Book Review: "I Was A Teenage Space Reporter" by David Chudwin
I Was A Teenage Space Reporter, released last month, is a book-length exploration of one man’s journey through spaceflight journalism and enthusiasm. David Chudwin has written a detailed and inspiring work that reads splendidly for all audiences, even those who are not space aficionados.
As the only college student who was accredited media at NASA’s Kennedy Space Center, Chudwin was there when Neil Armstrong, Michael Collins, and Buzz Aldrin left Earth for the Moon, covering the entirety of Apollo 11 from Cape Canaveral. He sat next to Norman Mailer at the press briefings. He was at the famed Cocoa Beach NASA hangout “The Mousetrap.” He saw Armstrong, Collins, and Aldrin just hours before launch with his own eyes. He was in the VAB when the Apollo 12 and 13’s Saturn V rockets were being stacked. And he was there as a young journalist - as an outsider looking in. His involvement did not end in 1969. He went on to meet almost all the Apollo astronauts, and those interactions are told in the book as well.
It has three sections. The first is Chudwin’s journey through growing up as one of the first NASA geeks to covering Apollo 11, which includes a masterfully woven timeline of US spaceflight’s crucial moments. The second is lessons learned from Apollo and reflections on the impact of the program. The third, just as important to Chudwin, is an outline and analysis of spaceflight’s future. He provides apt, informed, and appropriate characterizations of the current players in the space industry, what they want to do, and how they are changing the game.
Most importantly, Chudwin has written a fresh and unique perspective on what it means to be a young person watching the beginning of the space age - a necessary achievement. He contributes to the concept of spaceflight as a cultural institution, which science fact has yet to achieve on the level of science fiction.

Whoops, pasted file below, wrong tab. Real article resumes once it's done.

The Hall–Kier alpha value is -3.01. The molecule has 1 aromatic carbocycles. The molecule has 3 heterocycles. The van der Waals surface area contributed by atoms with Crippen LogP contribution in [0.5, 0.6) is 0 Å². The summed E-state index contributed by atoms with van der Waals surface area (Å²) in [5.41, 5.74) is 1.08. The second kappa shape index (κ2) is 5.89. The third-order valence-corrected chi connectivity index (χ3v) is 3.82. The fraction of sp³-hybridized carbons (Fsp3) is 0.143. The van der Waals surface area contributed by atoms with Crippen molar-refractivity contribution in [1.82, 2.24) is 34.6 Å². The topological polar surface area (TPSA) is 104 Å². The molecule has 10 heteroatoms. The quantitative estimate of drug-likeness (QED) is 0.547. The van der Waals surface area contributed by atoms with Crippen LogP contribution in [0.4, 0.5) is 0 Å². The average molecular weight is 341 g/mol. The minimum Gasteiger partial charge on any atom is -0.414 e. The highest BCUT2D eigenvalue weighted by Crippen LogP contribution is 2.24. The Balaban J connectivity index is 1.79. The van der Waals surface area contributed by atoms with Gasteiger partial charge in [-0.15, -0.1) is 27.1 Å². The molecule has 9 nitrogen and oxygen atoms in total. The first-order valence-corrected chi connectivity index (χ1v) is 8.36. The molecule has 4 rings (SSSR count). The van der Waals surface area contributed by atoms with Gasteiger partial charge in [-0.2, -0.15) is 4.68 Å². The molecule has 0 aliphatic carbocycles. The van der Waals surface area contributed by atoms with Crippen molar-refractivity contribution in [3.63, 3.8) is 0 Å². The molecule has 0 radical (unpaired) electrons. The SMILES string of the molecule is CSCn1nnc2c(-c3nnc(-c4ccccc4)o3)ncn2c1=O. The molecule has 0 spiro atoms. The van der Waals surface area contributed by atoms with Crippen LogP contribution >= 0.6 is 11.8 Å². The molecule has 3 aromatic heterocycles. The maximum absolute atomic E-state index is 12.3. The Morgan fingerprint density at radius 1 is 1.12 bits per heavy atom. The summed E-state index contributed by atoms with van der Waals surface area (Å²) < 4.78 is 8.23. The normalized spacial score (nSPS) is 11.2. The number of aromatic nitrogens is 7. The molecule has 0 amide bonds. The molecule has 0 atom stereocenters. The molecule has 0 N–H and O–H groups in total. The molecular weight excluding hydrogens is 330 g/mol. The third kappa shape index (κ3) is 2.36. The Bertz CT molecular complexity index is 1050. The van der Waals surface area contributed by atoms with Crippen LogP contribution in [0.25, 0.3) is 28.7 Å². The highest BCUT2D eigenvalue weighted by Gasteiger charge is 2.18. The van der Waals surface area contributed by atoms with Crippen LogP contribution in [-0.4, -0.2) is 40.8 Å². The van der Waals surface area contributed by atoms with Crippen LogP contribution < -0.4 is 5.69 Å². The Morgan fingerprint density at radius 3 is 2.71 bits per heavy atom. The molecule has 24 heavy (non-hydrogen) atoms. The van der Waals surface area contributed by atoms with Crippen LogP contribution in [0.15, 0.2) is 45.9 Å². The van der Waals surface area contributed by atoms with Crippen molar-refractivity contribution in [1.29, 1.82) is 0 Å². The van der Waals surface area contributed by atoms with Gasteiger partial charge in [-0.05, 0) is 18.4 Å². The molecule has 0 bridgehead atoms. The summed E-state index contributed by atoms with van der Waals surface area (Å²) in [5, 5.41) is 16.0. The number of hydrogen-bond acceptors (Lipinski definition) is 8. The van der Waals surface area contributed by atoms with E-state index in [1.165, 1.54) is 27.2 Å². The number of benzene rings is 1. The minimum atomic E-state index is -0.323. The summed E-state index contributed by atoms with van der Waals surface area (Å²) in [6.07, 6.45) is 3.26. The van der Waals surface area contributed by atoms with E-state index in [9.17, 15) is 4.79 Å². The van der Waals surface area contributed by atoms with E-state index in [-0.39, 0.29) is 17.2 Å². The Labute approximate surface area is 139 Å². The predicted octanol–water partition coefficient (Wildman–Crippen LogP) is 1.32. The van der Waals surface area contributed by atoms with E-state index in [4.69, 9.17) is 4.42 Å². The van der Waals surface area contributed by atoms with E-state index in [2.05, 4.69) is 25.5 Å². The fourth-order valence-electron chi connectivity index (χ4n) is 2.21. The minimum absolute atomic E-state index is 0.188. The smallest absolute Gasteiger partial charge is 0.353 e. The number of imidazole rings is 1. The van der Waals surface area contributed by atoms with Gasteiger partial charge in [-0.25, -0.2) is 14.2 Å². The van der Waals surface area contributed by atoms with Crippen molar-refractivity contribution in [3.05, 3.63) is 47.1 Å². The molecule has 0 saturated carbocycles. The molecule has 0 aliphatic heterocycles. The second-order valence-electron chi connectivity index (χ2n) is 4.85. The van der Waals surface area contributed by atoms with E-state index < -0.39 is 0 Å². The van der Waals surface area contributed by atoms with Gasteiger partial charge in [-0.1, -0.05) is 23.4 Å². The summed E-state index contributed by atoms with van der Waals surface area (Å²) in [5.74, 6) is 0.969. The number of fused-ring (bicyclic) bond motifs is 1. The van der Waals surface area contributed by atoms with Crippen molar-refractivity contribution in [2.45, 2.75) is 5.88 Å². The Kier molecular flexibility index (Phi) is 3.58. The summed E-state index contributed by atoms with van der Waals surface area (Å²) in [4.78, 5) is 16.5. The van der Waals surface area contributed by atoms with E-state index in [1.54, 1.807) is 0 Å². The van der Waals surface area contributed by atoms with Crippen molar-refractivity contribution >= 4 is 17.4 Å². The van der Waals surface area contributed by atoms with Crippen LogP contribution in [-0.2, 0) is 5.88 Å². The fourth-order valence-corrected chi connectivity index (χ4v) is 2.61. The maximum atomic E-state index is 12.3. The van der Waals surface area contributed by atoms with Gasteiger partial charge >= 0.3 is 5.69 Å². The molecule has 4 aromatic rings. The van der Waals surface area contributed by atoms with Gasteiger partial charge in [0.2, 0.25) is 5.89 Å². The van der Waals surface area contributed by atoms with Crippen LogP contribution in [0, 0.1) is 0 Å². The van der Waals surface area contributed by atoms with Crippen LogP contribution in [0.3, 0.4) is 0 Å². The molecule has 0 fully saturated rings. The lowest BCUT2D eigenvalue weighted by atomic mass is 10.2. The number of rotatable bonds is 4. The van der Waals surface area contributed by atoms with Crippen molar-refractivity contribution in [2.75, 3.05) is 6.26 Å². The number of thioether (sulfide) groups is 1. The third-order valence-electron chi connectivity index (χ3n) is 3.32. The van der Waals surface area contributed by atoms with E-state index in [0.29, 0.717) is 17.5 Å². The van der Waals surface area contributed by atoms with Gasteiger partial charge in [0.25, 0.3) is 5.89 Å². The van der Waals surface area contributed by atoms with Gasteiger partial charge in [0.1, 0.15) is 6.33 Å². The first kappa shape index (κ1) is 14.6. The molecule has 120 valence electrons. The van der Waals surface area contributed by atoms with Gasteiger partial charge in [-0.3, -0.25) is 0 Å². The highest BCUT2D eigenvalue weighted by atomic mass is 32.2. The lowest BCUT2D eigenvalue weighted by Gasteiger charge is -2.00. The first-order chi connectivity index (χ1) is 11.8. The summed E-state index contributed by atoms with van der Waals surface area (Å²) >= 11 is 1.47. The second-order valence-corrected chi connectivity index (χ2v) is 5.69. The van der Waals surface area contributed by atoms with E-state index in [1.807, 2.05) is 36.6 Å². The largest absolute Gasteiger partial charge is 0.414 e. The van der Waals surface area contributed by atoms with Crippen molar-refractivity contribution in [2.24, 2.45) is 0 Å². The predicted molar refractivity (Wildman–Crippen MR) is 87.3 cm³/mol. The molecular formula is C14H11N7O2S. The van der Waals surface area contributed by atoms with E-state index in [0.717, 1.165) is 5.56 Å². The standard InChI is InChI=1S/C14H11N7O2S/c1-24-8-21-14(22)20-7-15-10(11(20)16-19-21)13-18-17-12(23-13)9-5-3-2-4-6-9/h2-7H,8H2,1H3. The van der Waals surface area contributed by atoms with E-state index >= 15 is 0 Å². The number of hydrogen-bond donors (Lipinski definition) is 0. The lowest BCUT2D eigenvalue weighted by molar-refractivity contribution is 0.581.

His writing immerses the reader in each of these historically memorable moments, giving them a relatable connection to what happened 50 years ago. It feeds a desire to know these characters in history were real people doing real things, not only the astronauts and the scientists, but the journalists and onlookers as well. This is cemented by the inclusion of primary sources like scans of the original press documents, handwritten notes, typewriter rolls, and original photographs. To be clear: this is not a history with a lengthy bibliography - it’s a factual personal story from the past. A historical memoir.
As a spaceflight historian and journalist currently in my early-20s, this book resonated on a personal note. It’s fascinating to read about what has changed, but what is still the same as well. I believe we have improved in technology and efficiency, but spaceflight journalism and publicity have lost a certain dedication to thorough, complete content and access to worthwhile press activities.
If you are new to spaceflight, it’s a perfect introduction to the history and value of the field. If you are involved in journalism, especially if you are under 35, it’s a keen insight into professionalism and dedication to your coverage. Ultimately, I Was a Teenage Space Reporter is a pertinent contribution to the Apollo narrative.
Images and videos courtesy of the Author, except where noted otherwise.
Cover image - cover of I Was a Teenage Space Reporter (Image: LID Publishing/Matthew Renaudin)
Chudwin, David. I Was a Teenage Space Reporter: From Apollo 11 to Our Future in Space. London: LID Publishing, 2019.